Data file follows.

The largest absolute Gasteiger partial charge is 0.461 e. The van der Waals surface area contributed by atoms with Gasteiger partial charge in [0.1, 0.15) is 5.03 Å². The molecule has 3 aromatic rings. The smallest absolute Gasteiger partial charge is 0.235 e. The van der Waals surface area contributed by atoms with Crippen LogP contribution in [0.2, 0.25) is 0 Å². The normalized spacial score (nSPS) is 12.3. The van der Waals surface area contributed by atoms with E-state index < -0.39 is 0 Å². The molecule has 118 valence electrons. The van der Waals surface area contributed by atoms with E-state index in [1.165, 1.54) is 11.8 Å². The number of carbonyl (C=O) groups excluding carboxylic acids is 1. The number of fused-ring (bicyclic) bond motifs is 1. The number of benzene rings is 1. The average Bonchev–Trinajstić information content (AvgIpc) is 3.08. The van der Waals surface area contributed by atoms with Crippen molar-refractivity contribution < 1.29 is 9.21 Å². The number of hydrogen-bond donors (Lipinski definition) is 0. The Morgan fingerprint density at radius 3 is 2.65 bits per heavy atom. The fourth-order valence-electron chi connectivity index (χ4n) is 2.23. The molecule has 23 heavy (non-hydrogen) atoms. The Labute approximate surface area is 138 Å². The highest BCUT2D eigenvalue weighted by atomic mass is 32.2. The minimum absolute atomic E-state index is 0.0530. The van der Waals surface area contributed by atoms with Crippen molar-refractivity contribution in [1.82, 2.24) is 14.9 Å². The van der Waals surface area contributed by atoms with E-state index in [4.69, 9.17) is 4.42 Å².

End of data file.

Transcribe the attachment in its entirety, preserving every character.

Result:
The largest absolute Gasteiger partial charge is 0.461 e. The van der Waals surface area contributed by atoms with Gasteiger partial charge in [0.1, 0.15) is 5.03 Å². The molecule has 3 aromatic rings. The smallest absolute Gasteiger partial charge is 0.235 e. The van der Waals surface area contributed by atoms with Crippen LogP contribution in [0.2, 0.25) is 0 Å². The normalized spacial score (nSPS) is 12.3. The van der Waals surface area contributed by atoms with E-state index < -0.39 is 0 Å². The molecule has 118 valence electrons. The van der Waals surface area contributed by atoms with E-state index in [1.165, 1.54) is 11.8 Å². The number of carbonyl (C=O) groups excluding carboxylic acids is 1. The number of fused-ring (bicyclic) bond motifs is 1. The number of benzene rings is 1. The average Bonchev–Trinajstić information content (AvgIpc) is 3.08. The van der Waals surface area contributed by atoms with Crippen molar-refractivity contribution < 1.29 is 9.21 Å². The number of hydrogen-bond donors (Lipinski definition) is 0. The Morgan fingerprint density at radius 3 is 2.65 bits per heavy atom. The fourth-order valence-electron chi connectivity index (χ4n) is 2.23. The molecule has 23 heavy (non-hydrogen) atoms. The Labute approximate surface area is 138 Å². The highest BCUT2D eigenvalue weighted by atomic mass is 32.2. The minimum absolute atomic E-state index is 0.0530. The van der Waals surface area contributed by atoms with Crippen molar-refractivity contribution in [1.82, 2.24) is 14.9 Å². The van der Waals surface area contributed by atoms with E-state index in [4.69, 9.17) is 4.42 Å².